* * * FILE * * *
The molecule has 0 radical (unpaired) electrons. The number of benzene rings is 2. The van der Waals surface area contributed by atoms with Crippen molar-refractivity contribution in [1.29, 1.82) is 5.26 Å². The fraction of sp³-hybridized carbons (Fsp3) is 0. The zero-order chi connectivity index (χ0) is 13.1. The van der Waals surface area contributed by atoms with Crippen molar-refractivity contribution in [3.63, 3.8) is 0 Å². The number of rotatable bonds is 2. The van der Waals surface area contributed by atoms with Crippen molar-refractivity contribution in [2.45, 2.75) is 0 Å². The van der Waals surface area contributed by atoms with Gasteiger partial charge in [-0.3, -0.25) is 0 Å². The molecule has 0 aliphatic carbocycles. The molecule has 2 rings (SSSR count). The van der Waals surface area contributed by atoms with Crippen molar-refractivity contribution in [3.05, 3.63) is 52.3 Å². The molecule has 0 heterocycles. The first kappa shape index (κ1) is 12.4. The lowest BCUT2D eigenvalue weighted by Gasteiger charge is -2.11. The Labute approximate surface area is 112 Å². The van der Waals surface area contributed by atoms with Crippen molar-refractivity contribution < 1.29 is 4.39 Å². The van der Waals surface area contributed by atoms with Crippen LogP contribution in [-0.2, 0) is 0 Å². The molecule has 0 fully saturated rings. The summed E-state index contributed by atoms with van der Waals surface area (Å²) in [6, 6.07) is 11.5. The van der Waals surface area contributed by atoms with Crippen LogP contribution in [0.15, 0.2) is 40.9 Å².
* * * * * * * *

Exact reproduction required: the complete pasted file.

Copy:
The molecule has 0 radical (unpaired) electrons. The number of benzene rings is 2. The van der Waals surface area contributed by atoms with Crippen molar-refractivity contribution in [1.29, 1.82) is 5.26 Å². The fraction of sp³-hybridized carbons (Fsp3) is 0. The zero-order chi connectivity index (χ0) is 13.1. The van der Waals surface area contributed by atoms with Crippen molar-refractivity contribution in [3.63, 3.8) is 0 Å². The number of rotatable bonds is 2. The van der Waals surface area contributed by atoms with Crippen molar-refractivity contribution in [2.45, 2.75) is 0 Å². The van der Waals surface area contributed by atoms with Gasteiger partial charge in [-0.3, -0.25) is 0 Å². The molecule has 0 aliphatic carbocycles. The molecule has 2 rings (SSSR count). The van der Waals surface area contributed by atoms with Crippen molar-refractivity contribution in [3.05, 3.63) is 52.3 Å². The molecule has 0 heterocycles. The first kappa shape index (κ1) is 12.4. The lowest BCUT2D eigenvalue weighted by Gasteiger charge is -2.11. The Labute approximate surface area is 112 Å². The van der Waals surface area contributed by atoms with Crippen molar-refractivity contribution < 1.29 is 4.39 Å². The van der Waals surface area contributed by atoms with Crippen LogP contribution in [-0.2, 0) is 0 Å². The molecule has 0 fully saturated rings. The summed E-state index contributed by atoms with van der Waals surface area (Å²) in [6, 6.07) is 11.5. The van der Waals surface area contributed by atoms with Crippen LogP contribution in [0.15, 0.2) is 40.9 Å².